As the mother of 4 you would think I would know better. That even though your children have the same parents and are brought up in the same environment with similar parenting; that they will not be the same; they will all be different. Thomas being special needs is his own category, however we enforced the same rules for him as we did for the girls. That doesn’t mean that our style of parenting worked for him, it didn’t but we didn’t know what he needed at the time.
In retrospect our older girls were so, so typical. Like they met each and every milestone exactly when they were supposed to. No matter what age or stage of their growth and development. Even into young adulthood. I won’t say we had it particularly easy with Lelly and Alyssa because even neurotypical children have their challenges. For instance Alyssa sailed through junior high and had a great, fun experience, I was very happy for her because my junior high years were hell. So I couldn’t help but expect the same for Lelly. Wrong. My girl was bullied, not cool. And to make matters even more weird she was bullied by a girl she’d known and had been friendly with since pre-k! Freaking weirdo bully. She mysteriously stopped when I called their house and left a message to speak to her mother who I also knew since the girls were in pre-k. Shocker.
Alyssa is my very sweet, easy going but not a pushover oldest girl. She has so many oldest child traits and I love that about her. After watching Thomas meet his milestones late or not at all; It was refreshing to watch Alyssa grow as if she read the book on what she was supposed to do next. I thanked God for her every day back then. I was so grateful she was so typical.
Lelly is my middle girl and has been on the run since she was a toddler. My earliest walker at 11 months and quickly turned into my earliest runner as well as the child to climb out of the crib earliest at 11 months old. I cried when she was out of the crib because she was so difficult to contain. My Lelly. She was a riot and quick to make you laugh. She still makes me laugh like no one else, except my husband. She is also wonderfully typical but with her own Lelly flair. And that’s ok. She graduated high school early, began college early and graduated college early. I would expect nothing less from my “runner”. She landed a great job out of college and before I knew it we were helping her move into her own apartment in Manhattan. I never thought I would be as sad as I was when Lelly moved out. But all it’s well now and we’ve adjusted.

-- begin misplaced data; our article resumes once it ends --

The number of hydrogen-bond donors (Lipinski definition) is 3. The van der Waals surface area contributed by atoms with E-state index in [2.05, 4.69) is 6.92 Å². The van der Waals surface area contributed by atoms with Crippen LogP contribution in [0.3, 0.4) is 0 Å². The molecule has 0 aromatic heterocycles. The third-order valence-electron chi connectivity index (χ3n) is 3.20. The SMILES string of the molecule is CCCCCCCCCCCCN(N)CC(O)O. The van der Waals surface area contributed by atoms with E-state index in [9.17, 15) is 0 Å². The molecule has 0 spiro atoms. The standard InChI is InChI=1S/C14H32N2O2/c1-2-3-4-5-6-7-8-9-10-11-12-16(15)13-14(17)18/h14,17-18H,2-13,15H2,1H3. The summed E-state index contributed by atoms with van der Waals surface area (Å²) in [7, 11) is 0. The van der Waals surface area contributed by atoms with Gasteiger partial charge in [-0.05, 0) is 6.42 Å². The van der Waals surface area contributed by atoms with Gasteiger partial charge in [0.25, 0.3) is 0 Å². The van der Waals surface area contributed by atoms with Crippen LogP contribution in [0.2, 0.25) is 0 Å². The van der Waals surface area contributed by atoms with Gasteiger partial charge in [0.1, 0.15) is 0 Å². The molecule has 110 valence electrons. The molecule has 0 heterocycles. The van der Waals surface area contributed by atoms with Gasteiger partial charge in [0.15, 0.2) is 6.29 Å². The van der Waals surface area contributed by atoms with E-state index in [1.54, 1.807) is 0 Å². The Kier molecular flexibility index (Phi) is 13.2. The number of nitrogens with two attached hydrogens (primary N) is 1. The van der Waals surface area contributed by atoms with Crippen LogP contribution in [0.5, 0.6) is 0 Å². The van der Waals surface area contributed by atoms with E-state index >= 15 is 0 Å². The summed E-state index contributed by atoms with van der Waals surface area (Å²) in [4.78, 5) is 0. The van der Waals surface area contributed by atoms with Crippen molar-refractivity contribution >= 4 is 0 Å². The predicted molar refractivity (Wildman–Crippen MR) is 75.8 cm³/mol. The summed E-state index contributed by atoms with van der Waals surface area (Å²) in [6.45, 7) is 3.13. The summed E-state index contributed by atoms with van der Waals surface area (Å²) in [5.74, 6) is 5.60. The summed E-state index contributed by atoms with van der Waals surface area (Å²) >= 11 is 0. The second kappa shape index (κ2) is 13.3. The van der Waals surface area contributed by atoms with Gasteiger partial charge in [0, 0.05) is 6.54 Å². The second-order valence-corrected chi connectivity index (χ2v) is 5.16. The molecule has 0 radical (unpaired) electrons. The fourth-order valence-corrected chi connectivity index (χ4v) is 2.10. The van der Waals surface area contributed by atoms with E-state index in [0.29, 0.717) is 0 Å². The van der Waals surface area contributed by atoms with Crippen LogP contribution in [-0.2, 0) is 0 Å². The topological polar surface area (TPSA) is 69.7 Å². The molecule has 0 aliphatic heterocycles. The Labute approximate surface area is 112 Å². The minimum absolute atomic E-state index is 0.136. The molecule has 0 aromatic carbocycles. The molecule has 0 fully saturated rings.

Our youngest daughter, Sam… is giving us a run for our money. She’s also a typical child meeting every milestone early or on time. She was my baby after 2 losses. I totally enjoyed her babyhood, I also had a helper (Alyssa) who was in love with her little sister. Sam growing up however has been quick to display to us what it is like be a person of extremes. Extremely independent, extremely outspoken as well as extreme in acting her age. My older girls did at different points in their lives express to their father and I how little we know about life when they were teens. Sam takes it to the nth degree. There are times I wonder how I made it this far being so very clueless about life in general. Sam is just so very different than her siblings. And that’s ok, it really is. She does talk to me, like really talks to me, about her life, how she sees the world, what’s really going on with her friends. Important things. I appreciate her for that. I could use just a little less of the extremes.